The Chinese menu problem

The problem for a non-Chinese customers in a restaurant like Mandarin Cafe is translation. Many non-Chinese-speaking Americans would like to be adventurous with Chinese cuisine. The problem is that most English translations on Chinese menus do not describe the dishes well. And the descriptions of many dishes don't sound very good. Perhaps that is why so many Americans stick to sweet and sour pork. Perhaps that is why they flock to pale imitations of Chinese food, such as P.F. Chang's and Pei Wei, whose menus are descriptive.

So how can Chinese restaurants communicate their unusual, flavorful dishes to non-Chinese customers? They need to hire a Chinese menu consultant. This ideal consultant has three skills: (1) some knowledge of Chinese ingredients and cooking techniques, (2) an understanding of modern American restaurant trends, (3) English prose writing skills.

For instance, the menu consultant might make these edits:

•"Cow Ribs with Bean Curd Sauce" changed to "Braised short ribs with tofu essence"

•"Chinese Spaghetti with Seafood" changed to "Mandarin Noodles with scallop, shrimp, and jellyfish in savory black sauce" (if I knew what was in the sauce, I might say more)

•"Fresh Squids with Black Pepper Sauce" changed to "Mandarin-style crunchy, spicy calamari"

With the new menu, and a little publicity, Mandarin Cafe's tables would be packed with both an Asian and non-Asian crowd. So what do you think, Mandarin Cafe? Need a menu consultant? I will gladly do the job without charge.

All you need to do is list the ingredients for all your dishes -- and let me taste each dish for free.


Scott said...

Excellent points!

Cory said...

Nice post highlighting a problem I find at MANY Chinese restaurants when I go in feeling advernturous.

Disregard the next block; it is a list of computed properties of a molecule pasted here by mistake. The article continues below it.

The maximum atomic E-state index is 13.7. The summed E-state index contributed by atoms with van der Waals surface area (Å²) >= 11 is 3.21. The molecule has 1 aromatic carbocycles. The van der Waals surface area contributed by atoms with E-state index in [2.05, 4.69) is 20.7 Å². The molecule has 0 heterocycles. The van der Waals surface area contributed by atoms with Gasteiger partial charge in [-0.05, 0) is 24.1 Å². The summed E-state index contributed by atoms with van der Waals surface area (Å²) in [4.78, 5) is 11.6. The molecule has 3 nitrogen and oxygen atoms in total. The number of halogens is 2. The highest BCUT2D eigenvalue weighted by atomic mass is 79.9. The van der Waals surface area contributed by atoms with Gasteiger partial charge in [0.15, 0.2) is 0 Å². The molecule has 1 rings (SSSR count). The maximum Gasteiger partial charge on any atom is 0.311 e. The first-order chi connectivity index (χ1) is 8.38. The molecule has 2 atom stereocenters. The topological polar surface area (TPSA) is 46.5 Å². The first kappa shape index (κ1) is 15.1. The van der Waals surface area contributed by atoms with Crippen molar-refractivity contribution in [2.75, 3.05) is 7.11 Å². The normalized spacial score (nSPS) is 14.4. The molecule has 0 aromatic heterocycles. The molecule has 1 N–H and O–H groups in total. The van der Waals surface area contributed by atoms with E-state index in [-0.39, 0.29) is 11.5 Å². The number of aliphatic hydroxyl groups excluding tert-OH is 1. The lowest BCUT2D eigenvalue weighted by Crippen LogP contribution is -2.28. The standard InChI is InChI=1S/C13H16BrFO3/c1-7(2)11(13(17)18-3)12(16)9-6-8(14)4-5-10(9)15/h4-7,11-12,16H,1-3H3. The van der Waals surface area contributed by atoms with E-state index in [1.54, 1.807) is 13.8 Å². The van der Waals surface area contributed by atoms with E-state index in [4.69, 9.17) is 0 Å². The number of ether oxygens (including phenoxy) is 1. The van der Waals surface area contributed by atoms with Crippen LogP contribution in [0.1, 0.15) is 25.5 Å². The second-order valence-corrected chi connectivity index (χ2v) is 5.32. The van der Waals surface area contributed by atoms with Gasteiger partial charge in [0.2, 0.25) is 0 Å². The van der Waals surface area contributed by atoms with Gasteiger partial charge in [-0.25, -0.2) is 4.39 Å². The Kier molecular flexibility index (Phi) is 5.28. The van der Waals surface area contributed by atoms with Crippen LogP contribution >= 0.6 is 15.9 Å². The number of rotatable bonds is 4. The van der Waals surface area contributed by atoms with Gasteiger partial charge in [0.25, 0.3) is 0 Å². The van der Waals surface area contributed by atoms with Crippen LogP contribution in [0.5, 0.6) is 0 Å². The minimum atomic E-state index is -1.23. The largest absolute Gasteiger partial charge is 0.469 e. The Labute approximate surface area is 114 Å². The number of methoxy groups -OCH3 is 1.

I've been to Mandarin once or twice. It's a little out of the way for me but is always worth the drive.

Anonymous said...

"Fresh Squids with Black Pepper Sauce" actually sounds awesome to me, as is. ;)

But you do have a very good point. And I think your menu consultant idea could actually be extremely lucrative, not to mention the envy of every other working stiff out there. :)

Anonymous said...

hmmm...i'm chinese-american-
i'm not an expert on chinese cuisine by any means but i do understand how hard it is to order from a really unhelpful menu.

the cheap hole in the walls are hit or miss unfortunately. some restaurants do just one thing well: hot pot/peking duck/dumplings/noodle soups etc-
and then you just avoid the rest of the menu.

most chinese restaurants with slightly fancier dining (ocean palace, jade village, fung's, phoenix) should have a preset family (5-7 people) menu that highlights good, reliable options. in my experience, this usually centers around seafood. its a good initial sampler of dishes that i found that my American friends liked.
I use this as a model sometimes when I order.

typical menu:
a fish maw seafood soup
lobster w/garlic
sauteed dish (its hard to mess up shrimp in Chinese dishes)
+/- chicken or duck
a beef dish (barbecue esque)
a seafood clay pot
full steamed fish
some small dessert

it might be hard to convince restaurants to hire consultants for the menu- sadly- they may not want to waste time attracting American customers when they have good Chinese customer business already.
My usual advice is to bring a Chinese friend along who knows how to order.

anonymouseater said...

Sheats -- I thought "Fresh Squids with Black Pepper Sauce" sounded awesome too. I ordered it. It turned out to be nothing more than deep fried squids with black pepper. I don't eat much deep fried food, so it was a big disappointment. That's why I would call it "crunchy calamari."

Last commenter -- That's great advice. Thanks.

I think you hit the nail on the head when you say that a lot of authentic Chinese restaurants may not even bother trying to bring in non-Chinese-speaking clientele. Part of the problem may be that there is some truth in the international stereotype of Americans as loud, disrespectful, wasteful and -- worst of all -- the fact that most seem to like sweet and sour pork with day-glo orange sauce.

texas0418 said...

I'm Chinese, and the black bean curd paste on noodles is one of my favorite dishes my father makes. There is a black bean curd paste, some sauteed pork and some diced veggies. Traditionally, it is served with a fried egg on top which I think makes it a great dish. In Chinese, it is called (spelled phonetically) Tsa jung mein.